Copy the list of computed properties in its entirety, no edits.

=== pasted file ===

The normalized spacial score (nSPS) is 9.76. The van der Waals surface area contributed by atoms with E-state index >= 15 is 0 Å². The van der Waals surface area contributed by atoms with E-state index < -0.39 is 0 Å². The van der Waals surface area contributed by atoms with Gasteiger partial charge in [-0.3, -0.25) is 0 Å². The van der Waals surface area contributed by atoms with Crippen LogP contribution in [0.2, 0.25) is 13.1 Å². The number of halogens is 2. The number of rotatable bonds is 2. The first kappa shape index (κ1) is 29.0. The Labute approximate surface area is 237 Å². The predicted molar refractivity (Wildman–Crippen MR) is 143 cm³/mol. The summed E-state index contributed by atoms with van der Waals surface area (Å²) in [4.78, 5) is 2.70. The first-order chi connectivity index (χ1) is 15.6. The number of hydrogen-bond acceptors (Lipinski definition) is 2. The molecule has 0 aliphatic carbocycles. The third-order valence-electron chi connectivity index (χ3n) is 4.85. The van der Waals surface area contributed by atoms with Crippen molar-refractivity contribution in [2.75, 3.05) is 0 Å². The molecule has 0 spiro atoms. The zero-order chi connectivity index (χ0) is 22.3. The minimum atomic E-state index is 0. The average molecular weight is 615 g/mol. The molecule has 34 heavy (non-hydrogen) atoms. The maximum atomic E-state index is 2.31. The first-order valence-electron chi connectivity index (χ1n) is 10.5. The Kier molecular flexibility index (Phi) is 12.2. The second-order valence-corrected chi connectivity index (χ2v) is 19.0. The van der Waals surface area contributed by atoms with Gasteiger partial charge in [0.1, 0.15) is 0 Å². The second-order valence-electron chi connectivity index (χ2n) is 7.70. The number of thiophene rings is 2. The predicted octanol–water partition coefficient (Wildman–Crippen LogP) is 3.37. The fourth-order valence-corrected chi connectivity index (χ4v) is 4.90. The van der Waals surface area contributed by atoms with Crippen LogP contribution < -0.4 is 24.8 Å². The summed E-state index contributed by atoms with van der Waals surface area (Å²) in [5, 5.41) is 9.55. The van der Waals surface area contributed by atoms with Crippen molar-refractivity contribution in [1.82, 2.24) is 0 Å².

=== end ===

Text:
The normalized spacial score (nSPS) is 9.76. The van der Waals surface area contributed by atoms with E-state index >= 15 is 0 Å². The van der Waals surface area contributed by atoms with E-state index < -0.39 is 0 Å². The van der Waals surface area contributed by atoms with Gasteiger partial charge in [-0.3, -0.25) is 0 Å². The van der Waals surface area contributed by atoms with Crippen LogP contribution in [0.2, 0.25) is 13.1 Å². The number of halogens is 2. The number of rotatable bonds is 2. The first kappa shape index (κ1) is 29.0. The Labute approximate surface area is 237 Å². The predicted molar refractivity (Wildman–Crippen MR) is 143 cm³/mol. The summed E-state index contributed by atoms with van der Waals surface area (Å²) in [4.78, 5) is 2.70. The first-order chi connectivity index (χ1) is 15.6. The number of hydrogen-bond acceptors (Lipinski definition) is 2. The molecule has 0 aliphatic carbocycles. The third-order valence-electron chi connectivity index (χ3n) is 4.85. The van der Waals surface area contributed by atoms with Crippen molar-refractivity contribution in [2.75, 3.05) is 0 Å². The molecule has 0 spiro atoms. The zero-order chi connectivity index (χ0) is 22.3. The minimum atomic E-state index is 0. The average molecular weight is 615 g/mol. The molecule has 34 heavy (non-hydrogen) atoms. The maximum atomic E-state index is 2.31. The first-order valence-electron chi connectivity index (χ1n) is 10.5. The Kier molecular flexibility index (Phi) is 12.2. The second-order valence-corrected chi connectivity index (χ2v) is 19.0. The van der Waals surface area contributed by atoms with Gasteiger partial charge in [0.1, 0.15) is 0 Å². The second-order valence-electron chi connectivity index (χ2n) is 7.70. The number of thiophene rings is 2. The predicted octanol–water partition coefficient (Wildman–Crippen LogP) is 3.37. The fourth-order valence-corrected chi connectivity index (χ4v) is 4.90. The van der Waals surface area contributed by atoms with Crippen LogP contribution < -0.4 is 24.8 Å². The summed E-state index contributed by atoms with van der Waals surface area (Å²) in [5, 5.41) is 9.55. The van der Waals surface area contributed by atoms with Crippen molar-refractivity contribution in [1.82, 2.24) is 0 Å².